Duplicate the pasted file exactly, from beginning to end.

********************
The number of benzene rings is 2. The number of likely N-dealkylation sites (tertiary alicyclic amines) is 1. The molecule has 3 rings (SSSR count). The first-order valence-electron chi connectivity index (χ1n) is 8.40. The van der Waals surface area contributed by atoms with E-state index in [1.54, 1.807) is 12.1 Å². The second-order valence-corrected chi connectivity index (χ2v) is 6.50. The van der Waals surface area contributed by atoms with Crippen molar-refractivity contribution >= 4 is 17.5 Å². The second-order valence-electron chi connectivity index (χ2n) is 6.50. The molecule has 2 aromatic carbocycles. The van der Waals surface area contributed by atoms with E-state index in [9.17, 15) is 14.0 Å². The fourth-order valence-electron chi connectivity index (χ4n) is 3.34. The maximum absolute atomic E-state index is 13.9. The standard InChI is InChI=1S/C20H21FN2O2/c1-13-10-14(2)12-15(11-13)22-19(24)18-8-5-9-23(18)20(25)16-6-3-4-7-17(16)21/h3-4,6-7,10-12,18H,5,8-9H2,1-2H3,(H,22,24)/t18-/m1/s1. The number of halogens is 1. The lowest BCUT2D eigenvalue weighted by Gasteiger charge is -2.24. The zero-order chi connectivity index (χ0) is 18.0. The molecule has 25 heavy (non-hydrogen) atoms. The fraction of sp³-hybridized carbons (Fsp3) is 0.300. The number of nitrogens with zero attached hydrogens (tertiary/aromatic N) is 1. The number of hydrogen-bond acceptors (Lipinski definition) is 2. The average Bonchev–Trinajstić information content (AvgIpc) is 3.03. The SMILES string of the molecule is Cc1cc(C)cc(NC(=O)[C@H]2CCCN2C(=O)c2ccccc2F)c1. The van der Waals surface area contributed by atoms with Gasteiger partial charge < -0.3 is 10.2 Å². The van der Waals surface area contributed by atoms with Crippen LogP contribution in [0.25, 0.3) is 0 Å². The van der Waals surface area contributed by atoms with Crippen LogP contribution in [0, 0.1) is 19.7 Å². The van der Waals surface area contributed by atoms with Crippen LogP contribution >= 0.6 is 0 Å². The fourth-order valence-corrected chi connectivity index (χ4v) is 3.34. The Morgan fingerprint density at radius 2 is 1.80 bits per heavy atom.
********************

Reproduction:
The number of benzene rings is 2. The number of likely N-dealkylation sites (tertiary alicyclic amines) is 1. The molecule has 3 rings (SSSR count). The first-order valence-electron chi connectivity index (χ1n) is 8.40. The van der Waals surface area contributed by atoms with E-state index in [1.54, 1.807) is 12.1 Å². The second-order valence-corrected chi connectivity index (χ2v) is 6.50. The van der Waals surface area contributed by atoms with Crippen molar-refractivity contribution >= 4 is 17.5 Å². The second-order valence-electron chi connectivity index (χ2n) is 6.50. The molecule has 2 aromatic carbocycles. The van der Waals surface area contributed by atoms with E-state index in [9.17, 15) is 14.0 Å². The fourth-order valence-electron chi connectivity index (χ4n) is 3.34. The maximum absolute atomic E-state index is 13.9. The standard InChI is InChI=1S/C20H21FN2O2/c1-13-10-14(2)12-15(11-13)22-19(24)18-8-5-9-23(18)20(25)16-6-3-4-7-17(16)21/h3-4,6-7,10-12,18H,5,8-9H2,1-2H3,(H,22,24)/t18-/m1/s1. The number of halogens is 1. The lowest BCUT2D eigenvalue weighted by Gasteiger charge is -2.24. The zero-order chi connectivity index (χ0) is 18.0. The molecule has 25 heavy (non-hydrogen) atoms. The fraction of sp³-hybridized carbons (Fsp3) is 0.300. The number of nitrogens with zero attached hydrogens (tertiary/aromatic N) is 1. The number of hydrogen-bond acceptors (Lipinski definition) is 2. The average Bonchev–Trinajstić information content (AvgIpc) is 3.03. The SMILES string of the molecule is Cc1cc(C)cc(NC(=O)[C@H]2CCCN2C(=O)c2ccccc2F)c1. The van der Waals surface area contributed by atoms with Gasteiger partial charge < -0.3 is 10.2 Å². The van der Waals surface area contributed by atoms with Crippen LogP contribution in [0.25, 0.3) is 0 Å². The van der Waals surface area contributed by atoms with Crippen LogP contribution in [0, 0.1) is 19.7 Å². The van der Waals surface area contributed by atoms with Crippen LogP contribution >= 0.6 is 0 Å². The fourth-order valence-corrected chi connectivity index (χ4v) is 3.34. The Morgan fingerprint density at radius 2 is 1.80 bits per heavy atom.